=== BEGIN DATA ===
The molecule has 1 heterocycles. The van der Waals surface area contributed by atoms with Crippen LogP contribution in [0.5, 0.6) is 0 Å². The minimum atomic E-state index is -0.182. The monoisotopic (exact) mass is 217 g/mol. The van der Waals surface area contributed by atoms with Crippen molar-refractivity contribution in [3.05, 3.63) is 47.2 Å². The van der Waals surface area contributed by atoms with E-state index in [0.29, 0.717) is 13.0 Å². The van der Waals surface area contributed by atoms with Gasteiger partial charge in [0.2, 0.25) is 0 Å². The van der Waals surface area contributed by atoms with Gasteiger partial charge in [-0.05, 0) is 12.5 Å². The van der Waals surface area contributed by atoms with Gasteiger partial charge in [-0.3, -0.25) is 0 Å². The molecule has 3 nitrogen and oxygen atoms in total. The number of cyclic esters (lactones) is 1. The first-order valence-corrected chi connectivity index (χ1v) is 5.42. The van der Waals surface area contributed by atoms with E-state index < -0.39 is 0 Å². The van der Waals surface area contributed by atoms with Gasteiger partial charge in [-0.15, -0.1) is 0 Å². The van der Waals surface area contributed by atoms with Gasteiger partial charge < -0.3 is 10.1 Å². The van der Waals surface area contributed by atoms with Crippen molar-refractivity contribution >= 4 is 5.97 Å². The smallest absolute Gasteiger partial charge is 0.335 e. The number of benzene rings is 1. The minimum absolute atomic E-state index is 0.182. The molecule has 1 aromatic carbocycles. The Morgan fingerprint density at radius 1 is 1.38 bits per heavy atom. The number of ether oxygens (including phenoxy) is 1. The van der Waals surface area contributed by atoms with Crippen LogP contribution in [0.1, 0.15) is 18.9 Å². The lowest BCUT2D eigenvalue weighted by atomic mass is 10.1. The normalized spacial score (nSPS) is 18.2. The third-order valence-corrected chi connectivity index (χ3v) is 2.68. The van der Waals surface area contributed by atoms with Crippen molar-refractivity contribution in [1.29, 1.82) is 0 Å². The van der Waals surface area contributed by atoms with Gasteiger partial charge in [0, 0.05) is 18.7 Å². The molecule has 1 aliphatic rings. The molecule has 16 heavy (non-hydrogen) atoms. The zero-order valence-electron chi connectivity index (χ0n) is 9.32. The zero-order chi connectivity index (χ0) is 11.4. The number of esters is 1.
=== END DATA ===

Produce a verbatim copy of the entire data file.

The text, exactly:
The molecule has 1 heterocycles. The van der Waals surface area contributed by atoms with Crippen LogP contribution in [0.5, 0.6) is 0 Å². The minimum atomic E-state index is -0.182. The monoisotopic (exact) mass is 217 g/mol. The van der Waals surface area contributed by atoms with Crippen molar-refractivity contribution in [3.05, 3.63) is 47.2 Å². The van der Waals surface area contributed by atoms with E-state index in [0.29, 0.717) is 13.0 Å². The van der Waals surface area contributed by atoms with Gasteiger partial charge in [0.2, 0.25) is 0 Å². The van der Waals surface area contributed by atoms with Gasteiger partial charge in [-0.05, 0) is 12.5 Å². The van der Waals surface area contributed by atoms with Gasteiger partial charge in [-0.3, -0.25) is 0 Å². The molecule has 3 nitrogen and oxygen atoms in total. The number of cyclic esters (lactones) is 1. The first-order valence-corrected chi connectivity index (χ1v) is 5.42. The van der Waals surface area contributed by atoms with E-state index < -0.39 is 0 Å². The van der Waals surface area contributed by atoms with Gasteiger partial charge in [-0.15, -0.1) is 0 Å². The van der Waals surface area contributed by atoms with Gasteiger partial charge < -0.3 is 10.1 Å². The van der Waals surface area contributed by atoms with Crippen molar-refractivity contribution >= 4 is 5.97 Å². The smallest absolute Gasteiger partial charge is 0.335 e. The number of benzene rings is 1. The minimum absolute atomic E-state index is 0.182. The molecule has 1 aromatic carbocycles. The Morgan fingerprint density at radius 1 is 1.38 bits per heavy atom. The number of ether oxygens (including phenoxy) is 1. The van der Waals surface area contributed by atoms with Crippen LogP contribution in [0.1, 0.15) is 18.9 Å². The lowest BCUT2D eigenvalue weighted by atomic mass is 10.1. The normalized spacial score (nSPS) is 18.2. The third-order valence-corrected chi connectivity index (χ3v) is 2.68. The van der Waals surface area contributed by atoms with Crippen molar-refractivity contribution in [1.29, 1.82) is 0 Å². The van der Waals surface area contributed by atoms with Gasteiger partial charge in [0, 0.05) is 18.7 Å². The molecule has 1 aliphatic rings. The molecule has 16 heavy (non-hydrogen) atoms. The zero-order valence-electron chi connectivity index (χ0n) is 9.32. The zero-order chi connectivity index (χ0) is 11.4. The number of esters is 1.